I attended a meeting of the conference after you spoke yesterday, and I could not roll off the burden which came upon me. The way in which you spoke did not leave the best impression upon the people. That night I was greatly burdened, and One of authority said to me, “Say to my servant, Alonzo Jones, that he is to stand as a representative man.He is to put on Christ Jesus, and is to be guarded in his attitude and words, so that he shall not give others an excuse for being dictatorial and overbearing. The spirit of harshness, of a desire to rule, must be put away from our ministers, our teachers, and the managers of our institutions. The meekness of Christ must be revealed.
You have naturally a dictatorial spirit, and it has increased in your efforts to eradicate the evils which have come in since the Minneapolis meeting. Your great strength and power lies in linking up with Jesus Christ. John Corliss and yourself are men through whom God can work if you will let the knowledge of the truth be a burning and a shining light. However wrong the course of others, let no thrusts be made, no yokeslaid upon the neck of any one. You are to break every yoke. God calls upon you to be tender-hearted, pitiful, and courteous in presenting the blessed invitations of the gospel.Let every word be that which, under similar circumstances, would be spoken by the Saviour.
It is essential for you to soften and subdue your manner of address, else you will do harm. Do not exhibit your natural traits of character, but be clothed with humility. You have most powerful truth to present, and it will exert its influence if your life testifies to your close relation to Christ.
There is no use of putting harshness into the voice. “The fruit of the Spirit is love, joy, peace, longsuffering, gentleness, goodness, faith, meekness, temperance; against such there is no law. And they that are Christ’s have crucified the flesh with the affections and lusts. If we live in the Spirit, let us also walk in the Spirit. Let us not be desirous of vainglory, provoking one another, envying one another.”
“I feel myself so condemned before God that I repented, and in contrition of spirit asked him to forgive me for every word I had spoken which, though truth, it would have been better not to speak.”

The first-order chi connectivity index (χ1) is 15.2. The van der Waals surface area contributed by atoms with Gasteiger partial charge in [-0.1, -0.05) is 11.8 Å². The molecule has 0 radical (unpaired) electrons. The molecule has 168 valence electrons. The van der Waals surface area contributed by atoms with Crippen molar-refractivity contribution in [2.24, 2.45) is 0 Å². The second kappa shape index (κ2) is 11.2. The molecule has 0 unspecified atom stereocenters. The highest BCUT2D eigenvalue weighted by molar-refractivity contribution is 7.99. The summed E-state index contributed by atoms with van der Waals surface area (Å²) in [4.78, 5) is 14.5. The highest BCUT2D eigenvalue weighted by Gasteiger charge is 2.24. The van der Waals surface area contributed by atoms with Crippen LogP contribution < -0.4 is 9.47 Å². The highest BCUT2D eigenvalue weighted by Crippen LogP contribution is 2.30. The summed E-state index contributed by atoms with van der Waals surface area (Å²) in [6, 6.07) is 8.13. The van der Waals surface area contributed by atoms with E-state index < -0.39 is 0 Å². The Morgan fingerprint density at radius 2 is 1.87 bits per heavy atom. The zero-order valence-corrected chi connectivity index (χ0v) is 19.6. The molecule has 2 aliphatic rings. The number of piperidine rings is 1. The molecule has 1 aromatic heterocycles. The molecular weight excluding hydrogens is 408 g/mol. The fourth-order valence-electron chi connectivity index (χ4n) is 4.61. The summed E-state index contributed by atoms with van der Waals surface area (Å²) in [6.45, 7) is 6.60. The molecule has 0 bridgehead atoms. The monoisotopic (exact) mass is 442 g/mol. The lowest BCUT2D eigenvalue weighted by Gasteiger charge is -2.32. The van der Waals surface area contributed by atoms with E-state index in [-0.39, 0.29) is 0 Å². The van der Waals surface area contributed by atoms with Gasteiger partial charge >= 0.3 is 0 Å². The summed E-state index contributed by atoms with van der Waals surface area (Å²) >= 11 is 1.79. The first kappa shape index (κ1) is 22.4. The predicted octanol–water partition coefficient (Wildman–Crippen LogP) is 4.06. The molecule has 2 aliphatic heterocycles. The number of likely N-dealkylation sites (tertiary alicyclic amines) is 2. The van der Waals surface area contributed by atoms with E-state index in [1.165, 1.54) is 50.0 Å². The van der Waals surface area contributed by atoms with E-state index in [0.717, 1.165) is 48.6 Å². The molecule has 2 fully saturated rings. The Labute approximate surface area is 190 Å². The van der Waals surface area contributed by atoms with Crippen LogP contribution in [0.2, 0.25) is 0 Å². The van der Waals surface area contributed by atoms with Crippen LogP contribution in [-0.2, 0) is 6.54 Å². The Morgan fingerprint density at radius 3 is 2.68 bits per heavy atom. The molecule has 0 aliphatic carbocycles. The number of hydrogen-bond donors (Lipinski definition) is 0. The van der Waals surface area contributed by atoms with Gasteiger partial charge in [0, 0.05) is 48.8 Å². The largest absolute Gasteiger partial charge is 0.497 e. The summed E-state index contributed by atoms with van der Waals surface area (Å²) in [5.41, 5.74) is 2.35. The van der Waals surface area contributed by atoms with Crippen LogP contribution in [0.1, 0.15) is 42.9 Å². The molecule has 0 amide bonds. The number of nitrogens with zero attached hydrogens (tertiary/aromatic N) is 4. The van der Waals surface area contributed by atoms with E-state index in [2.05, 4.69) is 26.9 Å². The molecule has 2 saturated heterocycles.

Why would Ellen G. White send such a letter to A. T. Jones? You must have noticed that the letter does not address Alonzo T. Jones theology. His theology was to a great extent sound. As a matter of fact, Ellen White commends his theology by stating in this letter: “You have most powerful truth to present, and it will exert its influence if your life testifies to your close relation to Christ.” His theology was not only right, but it was the present truth! A message from heaven itself!
Something else was the problem with A. T. Jones. First, he came from a military background, having worked as a private in the US army (Sergeant A. T. Jones, of the 21st Infantry, Fort Walla Walla). He later (in 1876) accepted the truth. Being to a great extent self-taught, A. T. Jones with Ellet J. Waggoner rose up to greater popularity after the 1888 Minneapolis General Conference session in which the presented the message of “Righteousness by Faith”. This message was rejected and to a great extent unheeded. He had seen so many uncorrected evils among his brethren and he was zealous to effect a change in them. In the above letter, Ellen White gives this message about him: “You have naturally a dictatorial spirit, and it has increased in your efforts to eradicate the evils which have come in since the Minneapolis meeting.” Thus, I believe his military background must have made his disposition to be naturally dictatorial and the subsequent rejection of the 1888 message led to the growth of these tendencies. It is important to note here that even the truth cannot be forced on people.